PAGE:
In 1887, John Bartholomew's Gazetteer of the British Isles described Wareham like this:
Wareham, market town, Dorset, between the Piddle and the Frome, near their influx to a creek of Poole harbour, 15 miles E. of Dorchester and 123½ miles SW. of London by rail, 124 ac., pop. 2112; P.O., T.O., 2 Banks, 1 newspaper. Market-day, Tuesday. The town comprises parts of the parishes of Wareham Holy Trinity, 2670 ac. ...
(150 water), pop. 818; Wareham Lady St Mary, 823 ac., pop. 1476; and Wareham St Martin, 4873 ac. (840 water), pop. 730; and is a place of great antiquity, which figured in British, Roman, and Saxon times. It is still surrounded on three sides by the old British earth wall. There was at one time a considerable harbour, which became choked up. No vestige remains of the castle. There is a 5-arched bridge over the Frome, and a 3-arched bridge over the Piddle. Trade is carried on in corn and cattle, and in fine potters' clay. Horace Walpole (1717-1797) was a native. Wareham was anciently a borough by precription (so styled in Domesday Book), and was chartered by Queen Elizabeth. It sent 2 members to Parliament from Edward I. until 1832 (when its parliamentary limits were extended), and 1 member from 1832 until 1885.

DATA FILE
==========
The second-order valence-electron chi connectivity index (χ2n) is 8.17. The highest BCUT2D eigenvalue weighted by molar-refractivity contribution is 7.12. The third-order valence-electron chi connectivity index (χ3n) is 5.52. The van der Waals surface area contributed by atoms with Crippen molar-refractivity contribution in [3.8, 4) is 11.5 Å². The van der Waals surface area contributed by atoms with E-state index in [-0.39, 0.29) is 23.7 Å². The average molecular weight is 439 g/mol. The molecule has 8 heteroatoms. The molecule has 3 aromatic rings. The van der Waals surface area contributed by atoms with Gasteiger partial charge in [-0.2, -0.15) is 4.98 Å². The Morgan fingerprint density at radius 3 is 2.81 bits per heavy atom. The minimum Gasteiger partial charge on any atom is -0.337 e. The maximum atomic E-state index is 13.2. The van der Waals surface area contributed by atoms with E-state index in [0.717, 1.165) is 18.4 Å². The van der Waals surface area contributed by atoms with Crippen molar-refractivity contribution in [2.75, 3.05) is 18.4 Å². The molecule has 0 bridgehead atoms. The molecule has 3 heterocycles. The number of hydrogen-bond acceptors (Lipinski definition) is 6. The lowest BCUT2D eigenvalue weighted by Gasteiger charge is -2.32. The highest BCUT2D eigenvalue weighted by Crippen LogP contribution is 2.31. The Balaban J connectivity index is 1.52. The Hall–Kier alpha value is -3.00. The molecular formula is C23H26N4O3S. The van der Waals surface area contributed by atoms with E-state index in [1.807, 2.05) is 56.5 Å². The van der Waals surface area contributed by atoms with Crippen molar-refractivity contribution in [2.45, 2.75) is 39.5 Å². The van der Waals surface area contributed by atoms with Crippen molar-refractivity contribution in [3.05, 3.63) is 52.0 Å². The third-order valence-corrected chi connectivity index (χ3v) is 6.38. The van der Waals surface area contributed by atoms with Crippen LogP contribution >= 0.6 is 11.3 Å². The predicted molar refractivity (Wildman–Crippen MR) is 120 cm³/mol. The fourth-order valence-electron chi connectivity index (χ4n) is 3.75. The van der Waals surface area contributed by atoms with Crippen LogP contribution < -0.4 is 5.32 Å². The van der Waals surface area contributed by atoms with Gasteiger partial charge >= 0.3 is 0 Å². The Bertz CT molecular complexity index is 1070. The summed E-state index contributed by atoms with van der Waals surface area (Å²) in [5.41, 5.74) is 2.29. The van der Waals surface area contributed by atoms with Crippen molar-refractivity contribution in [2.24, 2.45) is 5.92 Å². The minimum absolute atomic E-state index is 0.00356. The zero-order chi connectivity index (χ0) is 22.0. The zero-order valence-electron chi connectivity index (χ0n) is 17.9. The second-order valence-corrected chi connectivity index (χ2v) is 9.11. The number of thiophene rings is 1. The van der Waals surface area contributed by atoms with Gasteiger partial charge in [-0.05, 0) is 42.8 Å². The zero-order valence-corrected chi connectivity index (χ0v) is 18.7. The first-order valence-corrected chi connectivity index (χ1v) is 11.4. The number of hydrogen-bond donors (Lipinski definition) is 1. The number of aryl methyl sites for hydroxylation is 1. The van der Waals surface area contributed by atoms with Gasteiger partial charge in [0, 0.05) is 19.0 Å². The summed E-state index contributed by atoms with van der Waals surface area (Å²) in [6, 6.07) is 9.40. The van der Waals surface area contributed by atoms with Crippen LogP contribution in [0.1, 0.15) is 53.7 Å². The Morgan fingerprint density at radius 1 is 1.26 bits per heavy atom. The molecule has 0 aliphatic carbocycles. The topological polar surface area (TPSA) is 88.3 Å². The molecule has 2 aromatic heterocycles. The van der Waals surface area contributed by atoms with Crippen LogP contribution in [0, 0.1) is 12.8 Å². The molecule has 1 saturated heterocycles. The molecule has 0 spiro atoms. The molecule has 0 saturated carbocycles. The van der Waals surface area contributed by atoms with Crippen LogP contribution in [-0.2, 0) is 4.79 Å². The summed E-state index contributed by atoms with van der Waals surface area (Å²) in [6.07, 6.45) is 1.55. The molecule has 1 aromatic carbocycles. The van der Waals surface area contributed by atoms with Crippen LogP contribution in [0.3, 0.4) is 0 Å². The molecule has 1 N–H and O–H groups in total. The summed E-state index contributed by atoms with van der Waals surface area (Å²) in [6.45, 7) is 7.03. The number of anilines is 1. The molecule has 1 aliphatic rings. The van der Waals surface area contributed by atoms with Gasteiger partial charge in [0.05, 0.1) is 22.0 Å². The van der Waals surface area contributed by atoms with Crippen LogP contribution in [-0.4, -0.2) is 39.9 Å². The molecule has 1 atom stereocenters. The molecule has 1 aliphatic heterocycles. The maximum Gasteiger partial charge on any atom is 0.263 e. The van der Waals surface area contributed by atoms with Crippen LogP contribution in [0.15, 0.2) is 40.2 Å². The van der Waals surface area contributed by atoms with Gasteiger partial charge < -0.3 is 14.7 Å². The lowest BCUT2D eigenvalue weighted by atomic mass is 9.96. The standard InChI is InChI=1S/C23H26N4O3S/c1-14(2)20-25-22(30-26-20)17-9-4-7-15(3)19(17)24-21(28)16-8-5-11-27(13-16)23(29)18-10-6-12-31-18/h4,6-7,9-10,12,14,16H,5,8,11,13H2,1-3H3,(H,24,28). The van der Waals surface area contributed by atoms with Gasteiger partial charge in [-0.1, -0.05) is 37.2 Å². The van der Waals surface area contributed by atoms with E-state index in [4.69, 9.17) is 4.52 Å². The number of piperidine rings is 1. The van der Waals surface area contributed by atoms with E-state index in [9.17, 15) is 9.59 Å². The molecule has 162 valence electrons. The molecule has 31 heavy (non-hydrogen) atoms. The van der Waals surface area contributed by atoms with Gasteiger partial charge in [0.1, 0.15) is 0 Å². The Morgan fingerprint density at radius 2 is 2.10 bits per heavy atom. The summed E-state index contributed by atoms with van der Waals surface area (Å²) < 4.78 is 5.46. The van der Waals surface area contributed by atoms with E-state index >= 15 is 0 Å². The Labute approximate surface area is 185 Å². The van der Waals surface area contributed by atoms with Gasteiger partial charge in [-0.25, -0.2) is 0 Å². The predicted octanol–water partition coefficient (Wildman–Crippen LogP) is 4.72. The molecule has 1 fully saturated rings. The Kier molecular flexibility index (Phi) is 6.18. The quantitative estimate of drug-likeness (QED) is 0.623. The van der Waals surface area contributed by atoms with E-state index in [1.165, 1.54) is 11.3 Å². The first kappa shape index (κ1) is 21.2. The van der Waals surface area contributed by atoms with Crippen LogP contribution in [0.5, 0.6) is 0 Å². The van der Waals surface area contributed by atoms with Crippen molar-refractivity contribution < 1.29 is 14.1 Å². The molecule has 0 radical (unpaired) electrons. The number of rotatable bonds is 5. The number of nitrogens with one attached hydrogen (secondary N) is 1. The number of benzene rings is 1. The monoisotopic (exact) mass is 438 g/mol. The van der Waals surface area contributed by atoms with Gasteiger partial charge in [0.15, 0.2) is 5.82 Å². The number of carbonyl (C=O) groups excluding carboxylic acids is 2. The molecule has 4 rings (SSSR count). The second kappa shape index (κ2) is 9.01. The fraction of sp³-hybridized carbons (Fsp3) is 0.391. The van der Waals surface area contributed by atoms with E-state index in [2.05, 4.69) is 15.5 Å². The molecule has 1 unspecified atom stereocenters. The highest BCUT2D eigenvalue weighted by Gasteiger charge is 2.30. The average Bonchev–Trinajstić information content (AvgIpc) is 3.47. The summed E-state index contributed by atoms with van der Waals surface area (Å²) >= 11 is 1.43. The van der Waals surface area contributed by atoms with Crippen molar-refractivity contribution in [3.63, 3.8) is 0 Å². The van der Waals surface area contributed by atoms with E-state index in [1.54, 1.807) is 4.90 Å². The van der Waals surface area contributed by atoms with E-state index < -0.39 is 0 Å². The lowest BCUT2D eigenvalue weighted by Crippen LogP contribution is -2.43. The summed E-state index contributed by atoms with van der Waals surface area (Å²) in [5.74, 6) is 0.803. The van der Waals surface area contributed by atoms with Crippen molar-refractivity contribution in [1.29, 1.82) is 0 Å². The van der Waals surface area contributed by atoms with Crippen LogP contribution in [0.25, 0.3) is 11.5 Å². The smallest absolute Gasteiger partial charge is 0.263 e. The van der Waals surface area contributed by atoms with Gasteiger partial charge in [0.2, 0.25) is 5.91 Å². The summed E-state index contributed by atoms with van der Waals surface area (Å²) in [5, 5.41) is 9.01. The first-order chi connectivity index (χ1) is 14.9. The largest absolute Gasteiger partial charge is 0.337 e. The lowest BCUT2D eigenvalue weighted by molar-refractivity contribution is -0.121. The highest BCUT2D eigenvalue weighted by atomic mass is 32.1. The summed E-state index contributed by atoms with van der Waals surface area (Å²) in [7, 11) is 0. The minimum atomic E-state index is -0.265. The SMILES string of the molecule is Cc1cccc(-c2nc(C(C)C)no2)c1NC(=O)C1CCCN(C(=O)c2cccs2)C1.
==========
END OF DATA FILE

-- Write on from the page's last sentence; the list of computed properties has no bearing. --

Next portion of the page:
GB Historical GIS / University of Portsmouth, History of Wareham, in Purbeck and Dorset | Map and description, A Vision of Britain through Time.
Date accessed: 30th March 2017
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